[OpenAFS] Re: fs setacl and permissions

Bob Cook bobcook@slac.stanford.edu
Sat, 27 Jan 2007 14:21:16 -0800 (PST)

>On Wed, 24 Jan 2007, Frederic Gilbert wrote:
>> Derrick J Brashear wrote:
>>>> On the other hand, we found out that one can apply "fs sa" on a
>>>> directory, even if he is not in the ACL table, and even if he is not the
>>>> directory's owner, but if he is the owner of the mounting point of the
>>>> volume where the directory resides.
>>> The latter behavior was always true. the change to the former is new in
>>> 1.4, i don't remember the rationale but it was discussed on the list.
>> Thank you for your answer.
>> I tried to look for the discussion on -info and -devel with some obvious
>> keywords, but did not found it (I will try my luck again later).
>> However, unless I missed something again, the files documenting "fs setacl"
>> in openafs-1.4.{1,2}-doc.tar.gz always speak only about directory's owner
>> (the three lines in my original post), which is confusing.
>I'm not arguing your point. We should fix one or the other, though, I'm
>not sure which. I will try to find the discussion.

This topic was discussed at the first OpenAFS user meeting ("user meeting"
isn't the right name, but I can't remember the official name) held at SLAC
mumble years ago, organized by Alf Wachsmann.  That may be what you're
remembering.  SLAC and some other installations supported the position of
wanting to prohibit conferring "a" privs automatically on the owner of a
directory.  Evidently we convinced Derrick because he agreed to fix it.
And evidently, he has recently done so.

So, why did we (at least SLAC, where I used to work before retiring) consider
it a security problem?

The "a" privilege is AFS's mechanism for (1) controlling access to space; and
(2) allowing that control to be delegated to others without requiring special
privileges.  Let me accompany such general remarks with a specific example.
Suppose you have been allocated some disk space, e.g. for your home
directory, or for a project you are heading up.  You start out with a
top-level directory whose ACL specifies that you (via your userid or an AFS
group to which you belong) have "a" privileges (and probably the other six
too).  At some point you may very well wish to subdivide the space and
allocate some of it to a subproject or a colleague or a group of colleagues.
So you define a subdirectory and specify who controls it by assigning the
appropriate person/group the "a" privilege.  You probably also keep that
privilege for yourself in the new subdirectory so that you can monitor the
space, and so that you maintain control of it.

I claim that this is quite common behavior; AFS is well-suited for it.  In
fact, one nice AFS feature that helps is that any new directory inherits its
initial ACL from its parent directory.

Now what happens to this picture if the owner of a directory automatically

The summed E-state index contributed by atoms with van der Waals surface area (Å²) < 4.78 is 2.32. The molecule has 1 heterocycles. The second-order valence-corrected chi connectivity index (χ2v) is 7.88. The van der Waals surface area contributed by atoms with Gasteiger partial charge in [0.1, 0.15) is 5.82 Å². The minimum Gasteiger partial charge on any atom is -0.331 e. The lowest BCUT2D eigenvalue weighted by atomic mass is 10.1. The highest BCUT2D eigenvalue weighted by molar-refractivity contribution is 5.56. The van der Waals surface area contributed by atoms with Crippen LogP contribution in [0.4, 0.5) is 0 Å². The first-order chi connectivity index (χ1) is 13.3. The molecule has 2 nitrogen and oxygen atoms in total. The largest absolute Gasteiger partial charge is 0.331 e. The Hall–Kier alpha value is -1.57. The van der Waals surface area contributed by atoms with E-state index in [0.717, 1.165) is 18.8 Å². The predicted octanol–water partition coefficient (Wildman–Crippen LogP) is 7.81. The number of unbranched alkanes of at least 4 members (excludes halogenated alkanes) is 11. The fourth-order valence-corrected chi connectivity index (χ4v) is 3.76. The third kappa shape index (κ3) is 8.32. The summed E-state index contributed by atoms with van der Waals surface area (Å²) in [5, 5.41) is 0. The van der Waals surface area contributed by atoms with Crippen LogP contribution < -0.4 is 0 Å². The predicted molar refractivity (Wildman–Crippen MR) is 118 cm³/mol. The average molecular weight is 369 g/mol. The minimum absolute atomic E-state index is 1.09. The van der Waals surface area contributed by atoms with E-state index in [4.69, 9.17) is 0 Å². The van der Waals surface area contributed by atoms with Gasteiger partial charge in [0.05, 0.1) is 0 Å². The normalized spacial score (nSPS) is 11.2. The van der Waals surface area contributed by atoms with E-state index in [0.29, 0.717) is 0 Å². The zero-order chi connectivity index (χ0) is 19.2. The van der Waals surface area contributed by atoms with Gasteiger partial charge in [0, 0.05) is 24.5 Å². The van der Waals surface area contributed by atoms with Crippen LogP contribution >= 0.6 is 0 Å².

gets "a" privileges.  Well, the subdirectory you defined for your subproject
won't be affected, because you own it.  But (presumably) some of its
subdirectories, or subsubdirectories, will be created and thus owned by
others.  And even though you may have set up the initial ACL to allow only
certain people (and maybe just yourself!) to have "a" privileges, you have
probably restricted others to lesser privs.  However, anyone who has "i"
privs can create a subdirectory, and thus can not only add to or modify the
people you've given access, and what access they have, but any such owner can
in fact remove your privileges entirely from his subdirectory and all of its
descendants.  In other words, if that happens, you have completely lost the
ability to see how the space is being used, or by whom.  You can't even find
out how much space is being used.  You have lost control.

Picture a teacher who defines a "project" for each of her classes with such
a subdirectory.  She defines a subsubdirectory for each student and puts a
perfectly reasonable ACL like this in each one:

  system:administrators rlidwka
  <teacher> rlidwka
  <student> rlidwk
  <group of students> rl

Now any one of these students can define a subdirectory of his subdir and
remove the entry for <teacher> (and for system:administrators, though that
has less effect).  The teacher can see the directory she defined for that
student, but no lower.

In its simplest terms, the ability to create a directory has allowed someone
to completely subvert the control supposedly assured to the higher level
person.  Note, in fact, that even system:administrators can be subverted by
someone adding privileges or users to ACLs that system:administrators does
not want!

So what it really comes down to is this: I claim that, if someone who "owns"
a directory (i.e. has "explicit" a privs) defines a subdirectory and restricts
someone else to non-a privs there, it is really a security breach for that
someone else to be able to get "a" privs anywhere below it.  But that's
exactly what this "implicit a privs for a directory's owner" provides.